As a lot of retired aviation maintenance officers say, I made a pretty good career fixing things some contractor said would never break.  

When loading an airplane, AOG cargo goes in before everything else. AOG = Aircraft On Ground. If a plane at XXX needed a part to fly, it was going no matter what we had to kick off the airplane to get it there.

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2 hours ago, Bus Driver said:

I was just thinking it'd be fun to see him refute the story, insisting UP is DOWN.  Especially if it involves numbers - data pre-processing complete.

He might even toss in a "rhetorical flourish".

True.  That was always good for a laugh. 

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1 hour ago, Innocent Bystander said:

Nah. The system was put in place to track down to subsystem reliability and down to the individual part numbers.  Add in the mentality that it takes a lot longer to build an airplane than to buy replacement pats and aircraft numbers are based on a wartime tempo of operations while spare parts are bought to annual operating budgets.  Aircraft not operationally ready are not "required" to meet training levels of operations and in theory, you buy extra parts when you go to war to increase readiness.  

Its a screwed up system without someone to drive a change in how they measure it.  When I was in O-6 Command, one of my assigned reservists was also head of maintenance for a major US airline.  We spent a fair amount of time trying to educate the then CNO on what the numbers really meant.  The frustrating part is the acceptance of parking an expensive airplane to save a few $$ in parts.  Back in the mid 90's I did a lot of readiness research and a friend operated a 747 depot in Australia.  at that point, a 747SP generated $180k per day in revenue.  Each airplane he completed went to its hopm,e base for a "C Check", cleaning and catering and was on the flight schedule the following day.  If it needed overtime or a part flown in express to complete the depot on time, it happened.  Airlines run that close and look at revenue per airplane per day.  Military (everybody, not just the US) look at it differently based on having enough airplanes for a surge and accepting lower readiness otherwise.  The inability of very complex new airplanes to meet even reduced readiness goals is a whole different topic.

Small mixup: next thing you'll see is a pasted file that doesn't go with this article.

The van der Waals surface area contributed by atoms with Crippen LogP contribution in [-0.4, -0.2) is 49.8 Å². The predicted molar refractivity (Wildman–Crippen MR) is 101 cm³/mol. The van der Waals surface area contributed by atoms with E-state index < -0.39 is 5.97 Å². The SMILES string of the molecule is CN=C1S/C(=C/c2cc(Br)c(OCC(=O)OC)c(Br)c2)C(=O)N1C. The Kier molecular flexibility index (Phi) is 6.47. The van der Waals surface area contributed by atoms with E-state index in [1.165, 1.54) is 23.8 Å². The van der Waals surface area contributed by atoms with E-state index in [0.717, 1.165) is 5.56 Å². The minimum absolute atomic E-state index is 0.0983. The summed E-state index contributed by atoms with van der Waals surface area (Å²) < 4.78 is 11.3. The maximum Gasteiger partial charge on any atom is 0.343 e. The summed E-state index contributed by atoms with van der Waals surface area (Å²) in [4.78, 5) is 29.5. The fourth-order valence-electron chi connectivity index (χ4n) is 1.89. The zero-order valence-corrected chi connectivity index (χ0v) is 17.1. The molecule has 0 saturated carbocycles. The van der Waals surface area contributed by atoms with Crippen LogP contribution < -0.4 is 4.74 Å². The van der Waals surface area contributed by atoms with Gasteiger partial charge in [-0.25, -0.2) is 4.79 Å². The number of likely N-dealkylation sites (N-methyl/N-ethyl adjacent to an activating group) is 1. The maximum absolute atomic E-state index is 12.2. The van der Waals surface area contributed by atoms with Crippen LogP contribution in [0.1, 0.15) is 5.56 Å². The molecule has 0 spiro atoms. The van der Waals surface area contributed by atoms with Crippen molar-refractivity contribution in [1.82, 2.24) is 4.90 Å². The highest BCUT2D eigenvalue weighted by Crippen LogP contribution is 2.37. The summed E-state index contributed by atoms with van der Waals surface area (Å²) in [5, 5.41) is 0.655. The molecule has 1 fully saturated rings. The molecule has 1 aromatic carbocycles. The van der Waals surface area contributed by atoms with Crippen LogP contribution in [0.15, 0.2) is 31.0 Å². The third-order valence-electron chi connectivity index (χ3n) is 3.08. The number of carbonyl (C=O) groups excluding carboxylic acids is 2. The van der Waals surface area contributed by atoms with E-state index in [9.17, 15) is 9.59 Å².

As a lot of retired aviation maintenance officers say, I made a pretty good career fixing things some contractor said would never break.  

Excellent explanation, thanks. As you probably guessed, my comment was (mostly) in jest.

Keeping warships ready is also a big struggle, except they are supposed to carry a load of spares & tools & technicians around with them.

The last (and best) company I worked for, re industrial technology, had an unofficial motto: "we fix what the low bidder f#%%ed up"

- DSK

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You aren't gonna design and built a new f-16 for anywhere near the f-16 price.

If it's stealth, it's gonna be expensive as hell.  If it isn't, then make it in bulk, cause it's gonna get shot down.

Seems to me the answer is a low number of stealth aircraft, and a whole shitload of unmanned inexpensive drones that can be folded up and shoved wholesale onto cargo planes or aircraft carriers.